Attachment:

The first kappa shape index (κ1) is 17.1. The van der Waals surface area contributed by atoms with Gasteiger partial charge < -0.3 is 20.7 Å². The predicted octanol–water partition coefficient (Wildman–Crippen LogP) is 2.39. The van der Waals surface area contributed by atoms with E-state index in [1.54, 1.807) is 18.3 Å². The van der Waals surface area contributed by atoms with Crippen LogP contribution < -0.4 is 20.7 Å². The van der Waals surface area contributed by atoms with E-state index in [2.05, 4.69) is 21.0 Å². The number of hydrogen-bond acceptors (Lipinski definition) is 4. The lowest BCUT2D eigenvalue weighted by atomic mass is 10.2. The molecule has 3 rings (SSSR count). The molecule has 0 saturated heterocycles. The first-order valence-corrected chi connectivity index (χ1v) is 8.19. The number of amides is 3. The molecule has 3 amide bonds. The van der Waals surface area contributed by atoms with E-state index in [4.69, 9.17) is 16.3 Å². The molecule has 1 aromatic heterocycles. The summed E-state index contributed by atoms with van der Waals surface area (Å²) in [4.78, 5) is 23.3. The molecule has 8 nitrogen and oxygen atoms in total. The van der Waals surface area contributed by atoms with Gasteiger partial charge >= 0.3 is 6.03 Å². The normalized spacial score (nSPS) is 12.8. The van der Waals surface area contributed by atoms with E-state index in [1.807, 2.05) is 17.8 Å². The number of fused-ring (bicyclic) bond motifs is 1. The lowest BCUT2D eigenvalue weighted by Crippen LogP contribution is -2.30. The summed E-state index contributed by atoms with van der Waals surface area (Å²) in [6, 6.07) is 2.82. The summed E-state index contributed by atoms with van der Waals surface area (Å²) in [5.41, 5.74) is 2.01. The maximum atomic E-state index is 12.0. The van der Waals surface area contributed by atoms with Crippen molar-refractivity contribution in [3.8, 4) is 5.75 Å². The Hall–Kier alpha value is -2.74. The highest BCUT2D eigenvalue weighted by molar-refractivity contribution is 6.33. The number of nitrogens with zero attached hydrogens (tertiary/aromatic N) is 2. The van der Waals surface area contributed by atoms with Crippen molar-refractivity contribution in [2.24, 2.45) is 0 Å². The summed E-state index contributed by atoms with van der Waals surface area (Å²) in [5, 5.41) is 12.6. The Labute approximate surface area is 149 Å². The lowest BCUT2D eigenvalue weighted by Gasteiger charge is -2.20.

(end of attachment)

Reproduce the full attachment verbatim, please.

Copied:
The first kappa shape index (κ1) is 17.1. The van der Waals surface area contributed by atoms with Gasteiger partial charge < -0.3 is 20.7 Å². The predicted octanol–water partition coefficient (Wildman–Crippen LogP) is 2.39. The van der Waals surface area contributed by atoms with E-state index in [1.54, 1.807) is 18.3 Å². The van der Waals surface area contributed by atoms with Crippen LogP contribution < -0.4 is 20.7 Å². The van der Waals surface area contributed by atoms with E-state index in [2.05, 4.69) is 21.0 Å². The number of hydrogen-bond acceptors (Lipinski definition) is 4. The lowest BCUT2D eigenvalue weighted by atomic mass is 10.2. The molecule has 3 rings (SSSR count). The molecule has 0 saturated heterocycles. The first-order valence-corrected chi connectivity index (χ1v) is 8.19. The number of amides is 3. The molecule has 3 amide bonds. The van der Waals surface area contributed by atoms with E-state index in [4.69, 9.17) is 16.3 Å². The molecule has 1 aromatic heterocycles. The summed E-state index contributed by atoms with van der Waals surface area (Å²) in [4.78, 5) is 23.3. The molecule has 8 nitrogen and oxygen atoms in total. The van der Waals surface area contributed by atoms with Gasteiger partial charge >= 0.3 is 6.03 Å². The normalized spacial score (nSPS) is 12.8. The van der Waals surface area contributed by atoms with E-state index in [1.807, 2.05) is 17.8 Å². The number of fused-ring (bicyclic) bond motifs is 1. The lowest BCUT2D eigenvalue weighted by Crippen LogP contribution is -2.30. The summed E-state index contributed by atoms with van der Waals surface area (Å²) in [6, 6.07) is 2.82. The summed E-state index contributed by atoms with van der Waals surface area (Å²) in [5.41, 5.74) is 2.01. The maximum atomic E-state index is 12.0. The van der Waals surface area contributed by atoms with Crippen molar-refractivity contribution in [3.8, 4) is 5.75 Å². The Hall–Kier alpha value is -2.74. The highest BCUT2D eigenvalue weighted by molar-refractivity contribution is 6.33. The number of nitrogens with zero attached hydrogens (tertiary/aromatic N) is 2. The van der Waals surface area contributed by atoms with Crippen molar-refractivity contribution in [2.24, 2.45) is 0 Å². The summed E-state index contributed by atoms with van der Waals surface area (Å²) in [5, 5.41) is 12.6. The Labute approximate surface area is 149 Å². The lowest BCUT2D eigenvalue weighted by Gasteiger charge is -2.20.